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The Climate Finance Accelerator and Green Climate Fund are among those trying to de-risk private sector investment in clean energy projects in poor countries
One of the biggest barriers to achieving ambitions to limit climate change to 2C will be overcoming the hurdles to financing renewable energy projects in developing countries.
A review by the World Bank and UN Environment of the nationally determined contributions and other policies in 21 developing countries that are responsible for half of global greenhouse gas emissions, released at this month's COP23 in Bonn, finds an initial investment opportunity of $22.6trn from 2016 to 2030. Yet the Climate Policy Initiative estimates that climate finance flows only amounted to $360bn in 2016, with developed country governments providing $10bn-$20bn.
Lack of renewables financing in developing countries took centre stage at the inaugural meeting of the Climate Finance Accelerator (CFA) earlier this year.
The initiative, designed to help developing countries secure international finance and support to finance climate action, brought together financial experts and government representatives from Colombia, Mexico, Nigeria and Vietnam during a week-long series of workshops that saw HSBC matched with Mexico, Deutsche Asset Management with Nigeria, and BNP working alongside Colombia.
“If we are to reach the ambitious temperature target set out in the [Paris] agreement we really need to speed up and get things moving; we can't afford another two years of slow progress,” says David Saddington, climate change consultant at Ricardo Energy & Environment, which helped facilitate the event.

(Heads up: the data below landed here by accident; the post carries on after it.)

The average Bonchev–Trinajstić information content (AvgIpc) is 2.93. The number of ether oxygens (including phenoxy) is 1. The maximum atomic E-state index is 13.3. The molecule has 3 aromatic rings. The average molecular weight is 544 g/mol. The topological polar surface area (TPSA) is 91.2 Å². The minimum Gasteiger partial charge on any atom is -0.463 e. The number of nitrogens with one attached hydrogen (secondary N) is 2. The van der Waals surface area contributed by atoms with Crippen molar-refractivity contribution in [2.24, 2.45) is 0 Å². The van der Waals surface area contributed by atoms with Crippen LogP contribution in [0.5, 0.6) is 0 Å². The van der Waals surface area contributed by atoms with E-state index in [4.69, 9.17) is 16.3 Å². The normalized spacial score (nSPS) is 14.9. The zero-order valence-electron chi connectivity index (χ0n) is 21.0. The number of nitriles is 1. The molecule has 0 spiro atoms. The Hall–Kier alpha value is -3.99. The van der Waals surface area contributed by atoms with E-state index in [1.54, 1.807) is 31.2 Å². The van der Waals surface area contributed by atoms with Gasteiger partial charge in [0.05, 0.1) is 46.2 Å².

If we are to reach the ambitious temperature target set out in the Paris Agreement we really need to speed up and get things moving
Saddington said it is a challenge to attract investment for the new technologies that will need to be deployed in high-risk countries to meet the goals. The CFA is looking to pass on some of the risk to governments through blended finance, which uses public money to leverage private money, as well as mixing national and international funding.
Projects discussed at the CFA’s first meeting included a high-speed rail link between the Nigerian cities of Lagos and Abuja, a $78m e-taxi scheme for Mexico City and nearby Colima, and a micro-finance scheme to help farmers in Colombia.
The CFA has also set out to highlight the opportunities to investors presented by the Sustainable Development Goals. A report this year by the Business and Sustainable Development Commission estimates that achieving the SDGs could open up $12trn of market opportunities around food and agriculture, cities, health and well-being, as well as energy and renewables.